Apprising Ministries last talked about Rob Bell, former rock star icon of the Emerging Church, in pieces such as Rob Bell Affirms Gay “Christians” & Brian McLaren Is Really Happy and Influence Of Richard Rohr On Rob Bell And His Love Wins Mythology.

You’ve seen that since departing Mars Hill Bible Church Bell has been coming out of the closet as the full blown pro-homosexual progressive neo-liberal I told you he was. A source close to Bell himself tells me that he was likely even getting set to perform same-sex marriages at MHBC.

Well now it seems there’s some further vindication for me concerning what I’ve told you all along about this apostate. In ‘Love Wins’ raised hell for Rob Bell at Mars Hill, The New Yorker says G-Rap’s Matt Vande Bunte tells us:

Fallout from Rob Bell’s bestselling “Love Wins” book pushed him to leave the West Michigan megachurch he founded, according to The New Yorker. And the television show Bell went to work on in California has stalled, Kelefa Sanneh writes in the magazine’s Nov. 26 issue.

In a profile of Bell called “The Hell-Raiser,” Sanneh chronicles the former Mars Hill Bible Church pastor’s personal “search for a more forgiving faith,” and concludes that he might fit better on the beaches of southern California than in a West Michigan pulpit.

The article states that Bell’s controversial book about the existence of hell “put pressure on the people around Bell, who found themselves having to defend statements they might never have heard, let alone approved.” It quotes Bell’s wife, Kristen, saying that she stayed away from Mars Hill some weeks after the book was published because she was exhausted by stories about former members criticizing her husband’s writing.

“There was a cost,” Kristen Bell said. “And part of the cost was, we couldn’t keep doing what we were doing at Mars Hill.”

Sanneh reports that Bell and “Lost” producer Carlton Cuse failed to get approval for a pilot of “Stronger,” a spiritual drama to which ABC bought the rights. Instead, Bell and Cuse are teaming on “a faith-inflected talk show,” and Bell’s doing a lot of surfing.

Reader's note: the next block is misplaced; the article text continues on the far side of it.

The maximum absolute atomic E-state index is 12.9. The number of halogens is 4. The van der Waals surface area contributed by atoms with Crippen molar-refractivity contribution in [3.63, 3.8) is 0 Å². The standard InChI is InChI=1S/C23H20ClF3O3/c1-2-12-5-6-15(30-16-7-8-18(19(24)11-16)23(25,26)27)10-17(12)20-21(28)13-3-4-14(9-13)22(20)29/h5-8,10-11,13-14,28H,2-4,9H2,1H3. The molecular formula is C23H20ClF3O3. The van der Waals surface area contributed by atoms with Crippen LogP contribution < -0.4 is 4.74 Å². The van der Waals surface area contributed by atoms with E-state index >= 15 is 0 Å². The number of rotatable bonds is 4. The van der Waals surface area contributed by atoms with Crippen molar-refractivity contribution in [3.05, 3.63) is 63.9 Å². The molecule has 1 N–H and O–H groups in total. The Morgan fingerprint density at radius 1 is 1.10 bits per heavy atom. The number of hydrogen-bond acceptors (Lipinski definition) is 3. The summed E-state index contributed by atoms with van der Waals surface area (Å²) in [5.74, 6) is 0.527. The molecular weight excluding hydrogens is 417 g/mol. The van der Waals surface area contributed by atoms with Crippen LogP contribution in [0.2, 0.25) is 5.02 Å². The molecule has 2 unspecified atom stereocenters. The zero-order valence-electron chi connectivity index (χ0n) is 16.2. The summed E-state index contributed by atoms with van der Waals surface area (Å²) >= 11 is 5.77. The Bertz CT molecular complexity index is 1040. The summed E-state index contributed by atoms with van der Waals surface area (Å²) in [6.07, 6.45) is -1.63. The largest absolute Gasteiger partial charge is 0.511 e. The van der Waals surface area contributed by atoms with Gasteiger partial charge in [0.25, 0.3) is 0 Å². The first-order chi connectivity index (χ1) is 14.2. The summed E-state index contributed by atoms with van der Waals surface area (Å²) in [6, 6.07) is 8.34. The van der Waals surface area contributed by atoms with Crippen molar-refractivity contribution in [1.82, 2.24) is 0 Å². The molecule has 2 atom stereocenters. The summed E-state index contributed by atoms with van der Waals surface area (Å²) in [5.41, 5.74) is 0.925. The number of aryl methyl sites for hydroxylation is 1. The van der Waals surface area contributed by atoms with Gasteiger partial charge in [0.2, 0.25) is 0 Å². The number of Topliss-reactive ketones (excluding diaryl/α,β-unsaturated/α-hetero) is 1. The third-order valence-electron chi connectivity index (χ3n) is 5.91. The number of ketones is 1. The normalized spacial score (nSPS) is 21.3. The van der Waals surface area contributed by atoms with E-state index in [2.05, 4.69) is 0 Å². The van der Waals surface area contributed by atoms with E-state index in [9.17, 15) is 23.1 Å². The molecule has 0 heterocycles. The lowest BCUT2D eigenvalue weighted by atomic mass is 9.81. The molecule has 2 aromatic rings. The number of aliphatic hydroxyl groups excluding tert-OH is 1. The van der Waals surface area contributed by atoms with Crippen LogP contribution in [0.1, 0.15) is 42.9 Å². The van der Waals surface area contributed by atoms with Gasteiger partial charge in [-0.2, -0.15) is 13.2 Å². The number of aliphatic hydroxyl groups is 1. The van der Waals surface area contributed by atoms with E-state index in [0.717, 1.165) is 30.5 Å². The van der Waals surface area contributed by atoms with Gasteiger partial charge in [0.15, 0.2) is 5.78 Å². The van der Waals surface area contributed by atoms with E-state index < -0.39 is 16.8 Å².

You can find an abstract of the article here. A subscription to The New Yorker is needed to access the full article. (source)

It seems Rob Bell may have miscalculated just how far he’d led his flock into his emerging apostasy. Vande Bunte’s goes on to share a few “snippets” from The New Yorker piece; such as:

From his come-to-Jesus moment at age 10 to his writing of “Love Wins,” Bell is portrayed as evolving from a theological conservative to an ambiguous evangelical pastor who let worshippers “think that he was however evangelical they wanted him to be,” to a heretic worthy of scorn from orthodox churchmen.

In the historical context of a broader Christian dialogue about hell, Sanneh describes the development of Bell’s theology as emphasizing one side of an evangelical equation that conceives God “as both an intimate companion and a wrathful judge.”“Forced to choose between his personal Jesus and his perfect Bible, he chose Jesus, and set out to reexamine the store he thought he knew,” Sanneh writes

Sanneh quotes one of Bell’s mentors, Calvary Church pastor emeritus Ed Dobson, in a way that evokes the Jedi-Padawan relationship between Obi-Wan Kenobi and Anakin Skywalker and foreshadows Bell’s alleged fall from evangelical grace:“Not all of the elders felt like I did – some of them were concerned that he was inexperienced,” Dobson recalled about the start of Bell’s ministry in Grand Rapids.

“But I told them, ‘Look, he can communicate. He really doesn’t know the Bible, but, if we can add the Bible to his communication skills, we’ll have a winner.’” (source)

You can read Vande Bunte’s article in its entirety here.

Further reading